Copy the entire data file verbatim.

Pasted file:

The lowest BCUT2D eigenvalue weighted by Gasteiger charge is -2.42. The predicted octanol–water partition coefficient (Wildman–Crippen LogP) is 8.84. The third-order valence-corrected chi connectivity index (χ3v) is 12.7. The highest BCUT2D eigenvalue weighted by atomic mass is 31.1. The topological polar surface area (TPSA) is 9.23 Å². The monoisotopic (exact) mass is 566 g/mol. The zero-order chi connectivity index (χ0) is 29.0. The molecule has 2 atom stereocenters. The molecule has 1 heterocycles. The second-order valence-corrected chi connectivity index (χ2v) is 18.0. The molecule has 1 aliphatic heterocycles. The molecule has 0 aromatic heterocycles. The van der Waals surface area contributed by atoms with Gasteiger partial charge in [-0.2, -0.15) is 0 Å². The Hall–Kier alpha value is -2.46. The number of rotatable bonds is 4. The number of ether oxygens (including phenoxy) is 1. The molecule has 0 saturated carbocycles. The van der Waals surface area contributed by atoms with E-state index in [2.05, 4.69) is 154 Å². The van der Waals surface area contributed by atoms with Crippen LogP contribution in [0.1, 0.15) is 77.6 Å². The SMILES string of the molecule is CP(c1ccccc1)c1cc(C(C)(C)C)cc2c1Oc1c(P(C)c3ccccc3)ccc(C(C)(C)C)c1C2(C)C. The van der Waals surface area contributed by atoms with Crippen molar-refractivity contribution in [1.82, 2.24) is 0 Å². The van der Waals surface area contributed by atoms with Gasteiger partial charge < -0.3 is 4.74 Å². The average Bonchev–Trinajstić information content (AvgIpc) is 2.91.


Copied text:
The lowest BCUT2D eigenvalue weighted by Gasteiger charge is -2.42. The predicted octanol–water partition coefficient (Wildman–Crippen LogP) is 8.84. The third-order valence-corrected chi connectivity index (χ3v) is 12.7. The highest BCUT2D eigenvalue weighted by atomic mass is 31.1. The topological polar surface area (TPSA) is 9.23 Å². The monoisotopic (exact) mass is 566 g/mol. The zero-order chi connectivity index (χ0) is 29.0. The molecule has 2 atom stereocenters. The molecule has 1 heterocycles. The second-order valence-corrected chi connectivity index (χ2v) is 18.0. The molecule has 1 aliphatic heterocycles. The molecule has 0 aromatic heterocycles. The van der Waals surface area contributed by atoms with Gasteiger partial charge in [-0.2, -0.15) is 0 Å². The Hall–Kier alpha value is -2.46. The number of rotatable bonds is 4. The number of ether oxygens (including phenoxy) is 1. The molecule has 0 saturated carbocycles. The van der Waals surface area contributed by atoms with E-state index in [2.05, 4.69) is 154 Å². The van der Waals surface area contributed by atoms with Crippen LogP contribution in [0.1, 0.15) is 77.6 Å². The SMILES string of the molecule is CP(c1ccccc1)c1cc(C(C)(C)C)cc2c1Oc1c(P(C)c3ccccc3)ccc(C(C)(C)C)c1C2(C)C. The van der Waals surface area contributed by atoms with Crippen molar-refractivity contribution in [1.82, 2.24) is 0 Å². The van der Waals surface area contributed by atoms with Gasteiger partial charge < -0.3 is 4.74 Å². The average Bonchev–Trinajstić information content (AvgIpc) is 2.91.